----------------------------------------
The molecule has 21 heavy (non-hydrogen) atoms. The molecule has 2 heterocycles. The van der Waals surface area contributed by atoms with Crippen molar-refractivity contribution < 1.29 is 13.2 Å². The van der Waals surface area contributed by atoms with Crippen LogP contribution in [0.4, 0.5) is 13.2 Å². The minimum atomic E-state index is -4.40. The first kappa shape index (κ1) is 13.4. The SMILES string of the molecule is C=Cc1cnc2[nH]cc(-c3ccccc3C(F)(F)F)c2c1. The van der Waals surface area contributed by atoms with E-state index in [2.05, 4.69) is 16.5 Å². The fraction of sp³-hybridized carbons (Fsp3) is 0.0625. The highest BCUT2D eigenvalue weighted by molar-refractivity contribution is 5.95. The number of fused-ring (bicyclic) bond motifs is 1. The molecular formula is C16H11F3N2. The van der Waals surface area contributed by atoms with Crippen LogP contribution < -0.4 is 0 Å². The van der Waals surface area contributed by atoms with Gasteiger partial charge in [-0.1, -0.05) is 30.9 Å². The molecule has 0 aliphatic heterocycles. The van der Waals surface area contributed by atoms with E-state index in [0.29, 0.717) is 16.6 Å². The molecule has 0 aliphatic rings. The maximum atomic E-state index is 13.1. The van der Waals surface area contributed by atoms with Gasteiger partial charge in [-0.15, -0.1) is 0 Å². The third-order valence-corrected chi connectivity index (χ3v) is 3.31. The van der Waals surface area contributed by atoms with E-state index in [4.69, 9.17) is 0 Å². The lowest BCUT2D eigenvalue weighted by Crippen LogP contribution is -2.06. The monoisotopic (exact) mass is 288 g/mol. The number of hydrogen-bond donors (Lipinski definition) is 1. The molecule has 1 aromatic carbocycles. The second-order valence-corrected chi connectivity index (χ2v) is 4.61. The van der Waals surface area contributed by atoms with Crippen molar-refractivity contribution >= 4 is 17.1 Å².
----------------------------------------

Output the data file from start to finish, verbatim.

The molecule has 21 heavy (non-hydrogen) atoms. The molecule has 2 heterocycles. The van der Waals surface area contributed by atoms with Crippen molar-refractivity contribution < 1.29 is 13.2 Å². The van der Waals surface area contributed by atoms with Crippen LogP contribution in [0.4, 0.5) is 13.2 Å². The minimum atomic E-state index is -4.40. The first kappa shape index (κ1) is 13.4. The SMILES string of the molecule is C=Cc1cnc2[nH]cc(-c3ccccc3C(F)(F)F)c2c1. The van der Waals surface area contributed by atoms with E-state index in [2.05, 4.69) is 16.5 Å². The fraction of sp³-hybridized carbons (Fsp3) is 0.0625. The highest BCUT2D eigenvalue weighted by molar-refractivity contribution is 5.95. The number of fused-ring (bicyclic) bond motifs is 1. The molecular formula is C16H11F3N2. The van der Waals surface area contributed by atoms with Crippen LogP contribution < -0.4 is 0 Å². The van der Waals surface area contributed by atoms with Gasteiger partial charge in [-0.1, -0.05) is 30.9 Å². The molecule has 0 aliphatic heterocycles. The van der Waals surface area contributed by atoms with E-state index in [0.29, 0.717) is 16.6 Å². The molecule has 0 aliphatic rings. The maximum atomic E-state index is 13.1. The van der Waals surface area contributed by atoms with Gasteiger partial charge in [-0.15, -0.1) is 0 Å². The third-order valence-corrected chi connectivity index (χ3v) is 3.31. The van der Waals surface area contributed by atoms with E-state index in [4.69, 9.17) is 0 Å². The lowest BCUT2D eigenvalue weighted by Crippen LogP contribution is -2.06. The monoisotopic (exact) mass is 288 g/mol. The number of hydrogen-bond donors (Lipinski definition) is 1. The molecule has 1 aromatic carbocycles. The second-order valence-corrected chi connectivity index (χ2v) is 4.61. The van der Waals surface area contributed by atoms with Crippen molar-refractivity contribution >= 4 is 17.1 Å².